As to the probable fate of the pirates, the order states, " On this occasion the Governor finds it necessary to fore warn any convicts from attempting such a scheme in future, as nothing but inevitable destruction awaits those who have seized the Norfolk. If they escape the almost certain dangers they have to encounter from a leaky vessel, rotten sails, no means of procuring water, and neither compass, chart, or quadrant; if they are so fortunate as to avoid the bad consequences of these wants, and dissensions among themselves, they are sure to meet their fate, not only in any British settlement, but also in their native country, the Governor being determined to inform the different Governors of his Majesty's and the company's settlements of the description of these people, and also the magistrates of the different places in England and Ireland where they were convicted."
With all speed Governor King despatched an armed boat to the Hunter River, where the Norfolk was found bilged through the unskilful handling of the pirates, who thereupon committed a fresh act of piracy by seizing another boat. The armed cutter, after a desperate chase, captured nine out of the fifteen desperadoes, and secured the Sydney trader's vessel uninjured, but the Norfolk went to pieces in the surf off the point afterwards denominated Pirates' Point, and now known as Stockton.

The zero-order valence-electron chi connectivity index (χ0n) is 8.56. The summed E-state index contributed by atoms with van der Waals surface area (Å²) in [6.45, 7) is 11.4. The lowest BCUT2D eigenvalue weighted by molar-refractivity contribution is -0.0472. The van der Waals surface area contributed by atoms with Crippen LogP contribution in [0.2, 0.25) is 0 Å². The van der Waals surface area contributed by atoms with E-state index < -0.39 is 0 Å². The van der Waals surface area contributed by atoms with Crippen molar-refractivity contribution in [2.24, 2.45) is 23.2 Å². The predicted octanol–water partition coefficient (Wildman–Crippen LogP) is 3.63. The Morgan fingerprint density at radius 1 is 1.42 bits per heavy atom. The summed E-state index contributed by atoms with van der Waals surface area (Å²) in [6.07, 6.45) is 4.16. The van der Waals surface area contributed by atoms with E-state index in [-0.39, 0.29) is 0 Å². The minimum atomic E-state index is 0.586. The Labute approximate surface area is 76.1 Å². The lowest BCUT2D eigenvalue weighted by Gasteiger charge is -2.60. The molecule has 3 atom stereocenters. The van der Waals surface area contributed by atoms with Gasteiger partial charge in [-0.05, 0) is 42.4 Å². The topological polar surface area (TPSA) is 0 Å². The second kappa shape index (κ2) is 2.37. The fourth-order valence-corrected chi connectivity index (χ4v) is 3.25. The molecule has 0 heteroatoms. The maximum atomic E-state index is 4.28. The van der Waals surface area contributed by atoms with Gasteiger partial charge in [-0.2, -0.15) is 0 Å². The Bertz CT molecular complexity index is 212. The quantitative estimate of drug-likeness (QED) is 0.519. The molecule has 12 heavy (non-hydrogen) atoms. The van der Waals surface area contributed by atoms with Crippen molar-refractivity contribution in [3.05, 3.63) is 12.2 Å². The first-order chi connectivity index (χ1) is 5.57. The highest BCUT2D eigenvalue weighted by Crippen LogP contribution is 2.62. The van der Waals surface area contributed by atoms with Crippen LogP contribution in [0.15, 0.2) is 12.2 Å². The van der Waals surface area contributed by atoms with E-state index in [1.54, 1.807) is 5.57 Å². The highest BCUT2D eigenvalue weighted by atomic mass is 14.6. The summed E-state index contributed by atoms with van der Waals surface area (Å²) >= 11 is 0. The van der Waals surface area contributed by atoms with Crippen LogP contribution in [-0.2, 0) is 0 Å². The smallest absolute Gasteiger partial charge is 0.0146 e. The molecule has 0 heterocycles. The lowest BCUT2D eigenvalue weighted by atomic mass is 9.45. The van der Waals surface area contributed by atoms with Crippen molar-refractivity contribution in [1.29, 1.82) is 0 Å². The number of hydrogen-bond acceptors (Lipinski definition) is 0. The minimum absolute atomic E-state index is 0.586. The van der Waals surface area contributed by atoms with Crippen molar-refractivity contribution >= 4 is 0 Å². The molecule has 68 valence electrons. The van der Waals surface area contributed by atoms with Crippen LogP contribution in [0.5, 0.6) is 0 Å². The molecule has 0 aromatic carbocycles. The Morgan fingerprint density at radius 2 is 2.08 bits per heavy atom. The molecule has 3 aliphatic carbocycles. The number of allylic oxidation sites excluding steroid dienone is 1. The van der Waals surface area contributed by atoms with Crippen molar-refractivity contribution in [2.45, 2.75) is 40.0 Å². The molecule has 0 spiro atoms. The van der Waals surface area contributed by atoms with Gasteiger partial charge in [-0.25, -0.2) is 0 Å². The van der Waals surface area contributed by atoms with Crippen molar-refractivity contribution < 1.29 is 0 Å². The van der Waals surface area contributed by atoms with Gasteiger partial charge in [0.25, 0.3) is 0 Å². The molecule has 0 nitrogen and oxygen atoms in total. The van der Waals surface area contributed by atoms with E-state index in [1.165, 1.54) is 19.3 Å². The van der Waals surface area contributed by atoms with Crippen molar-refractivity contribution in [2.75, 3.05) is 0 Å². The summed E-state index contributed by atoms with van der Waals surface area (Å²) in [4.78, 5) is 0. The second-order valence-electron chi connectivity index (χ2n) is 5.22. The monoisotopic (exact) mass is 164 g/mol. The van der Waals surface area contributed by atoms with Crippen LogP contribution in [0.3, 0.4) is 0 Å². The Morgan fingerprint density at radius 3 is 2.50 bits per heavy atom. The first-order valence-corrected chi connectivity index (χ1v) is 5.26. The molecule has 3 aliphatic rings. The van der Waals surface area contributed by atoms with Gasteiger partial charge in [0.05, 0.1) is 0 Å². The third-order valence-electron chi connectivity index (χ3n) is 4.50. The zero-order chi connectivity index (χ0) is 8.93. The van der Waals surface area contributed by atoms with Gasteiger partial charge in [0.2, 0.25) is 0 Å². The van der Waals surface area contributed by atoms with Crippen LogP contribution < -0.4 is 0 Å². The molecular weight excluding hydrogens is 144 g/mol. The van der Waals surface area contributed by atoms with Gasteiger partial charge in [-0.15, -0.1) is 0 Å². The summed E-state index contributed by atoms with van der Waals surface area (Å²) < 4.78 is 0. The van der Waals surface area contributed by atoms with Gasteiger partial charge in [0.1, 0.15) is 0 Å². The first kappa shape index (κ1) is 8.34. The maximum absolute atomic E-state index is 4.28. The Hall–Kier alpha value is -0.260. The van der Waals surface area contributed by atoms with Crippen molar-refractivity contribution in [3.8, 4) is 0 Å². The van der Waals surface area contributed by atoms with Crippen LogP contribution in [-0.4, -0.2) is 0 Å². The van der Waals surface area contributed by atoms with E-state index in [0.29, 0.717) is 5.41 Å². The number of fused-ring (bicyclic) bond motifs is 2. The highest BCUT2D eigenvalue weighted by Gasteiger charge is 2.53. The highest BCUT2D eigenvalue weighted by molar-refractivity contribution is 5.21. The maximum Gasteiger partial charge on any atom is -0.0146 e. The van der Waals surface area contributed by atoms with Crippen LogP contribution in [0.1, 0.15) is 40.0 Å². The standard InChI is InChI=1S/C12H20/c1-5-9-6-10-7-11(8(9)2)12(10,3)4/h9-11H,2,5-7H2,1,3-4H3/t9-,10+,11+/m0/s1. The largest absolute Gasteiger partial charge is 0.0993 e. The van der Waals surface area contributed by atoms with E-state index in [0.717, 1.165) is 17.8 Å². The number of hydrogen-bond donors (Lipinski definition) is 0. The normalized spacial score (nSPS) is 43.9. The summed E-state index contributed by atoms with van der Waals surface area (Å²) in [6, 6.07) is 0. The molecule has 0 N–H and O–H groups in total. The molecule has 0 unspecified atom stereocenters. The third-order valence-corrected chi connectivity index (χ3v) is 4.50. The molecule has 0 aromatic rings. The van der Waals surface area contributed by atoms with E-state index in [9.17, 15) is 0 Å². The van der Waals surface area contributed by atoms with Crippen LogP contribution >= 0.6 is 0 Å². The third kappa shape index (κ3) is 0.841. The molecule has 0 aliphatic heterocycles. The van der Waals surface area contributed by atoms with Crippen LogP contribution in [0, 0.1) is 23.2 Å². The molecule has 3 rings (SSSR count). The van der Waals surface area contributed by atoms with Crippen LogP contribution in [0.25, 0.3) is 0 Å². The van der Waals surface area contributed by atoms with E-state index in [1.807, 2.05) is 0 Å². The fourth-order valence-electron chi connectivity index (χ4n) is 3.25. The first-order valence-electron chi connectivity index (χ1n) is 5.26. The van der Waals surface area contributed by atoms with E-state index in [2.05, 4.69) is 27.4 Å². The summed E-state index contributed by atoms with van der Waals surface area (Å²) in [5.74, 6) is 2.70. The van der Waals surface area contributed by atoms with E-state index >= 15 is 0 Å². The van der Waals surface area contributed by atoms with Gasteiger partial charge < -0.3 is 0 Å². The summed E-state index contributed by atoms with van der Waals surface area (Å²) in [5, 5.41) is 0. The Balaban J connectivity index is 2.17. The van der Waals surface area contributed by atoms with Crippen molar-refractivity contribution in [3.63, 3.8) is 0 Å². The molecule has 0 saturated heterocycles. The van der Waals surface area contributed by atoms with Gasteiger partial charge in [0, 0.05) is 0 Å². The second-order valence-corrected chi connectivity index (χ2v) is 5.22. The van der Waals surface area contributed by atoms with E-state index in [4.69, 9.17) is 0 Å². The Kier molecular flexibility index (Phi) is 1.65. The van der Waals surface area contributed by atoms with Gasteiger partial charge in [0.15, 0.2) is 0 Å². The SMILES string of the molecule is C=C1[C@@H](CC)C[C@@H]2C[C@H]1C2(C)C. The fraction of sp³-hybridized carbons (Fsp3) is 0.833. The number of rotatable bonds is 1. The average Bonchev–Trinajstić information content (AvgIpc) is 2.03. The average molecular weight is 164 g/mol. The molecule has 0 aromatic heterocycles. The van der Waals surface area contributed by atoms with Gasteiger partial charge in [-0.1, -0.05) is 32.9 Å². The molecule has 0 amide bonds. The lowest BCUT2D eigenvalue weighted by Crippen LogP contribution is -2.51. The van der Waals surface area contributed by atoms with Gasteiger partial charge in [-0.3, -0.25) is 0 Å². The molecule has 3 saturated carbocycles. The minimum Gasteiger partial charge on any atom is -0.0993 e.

With respect to the Norfolk sloop pirates, they were all found guilty and sentenced to death. Two of the ringleaders were executed in the presence of the military and convicts. The other seven offenders were reprieved at the foot of the gallows, as they were in an emaciated condition from the hardships they had endured. Eventually they were ordered to serve seven years transportation on Norfolk Island. The Rev. Samuel Marsden administered spiritual consolation to the condemned men. The examples made created a solemn effect on the people, and it was generally thought that few, if any, rash attempts of the kind would be committed in the future.(6)
F.A. Cadell in a lecture on the Settlement and Development of Newcastle includes a few more details.....
"The history of Newcastle is one of romance," said Mr. Cadell; "The Norfolk, a boat of 25 tons used by the Government, was on its way from the Hawkesbury River with 500 bushels of wheat for Sydney and was seized at Broken Bay by 10-15 convicts. They made northward. Turning into Hunter's River, the boat was carried against a point on the north shore (now Stockton) which in consequence was called Pirate Point. Realising the necessity for expedition in quitting the port, they seized another small boat, then made for the open sea once more. Only nine of the men left in the small boat, the others probably preferring to take their chances among the natives. An armed cutter from Sydney pursued and captured the nine, who were taken back to Sydney and condemned to death. Only two of the number were executed. The others were transported to Norfolk Island.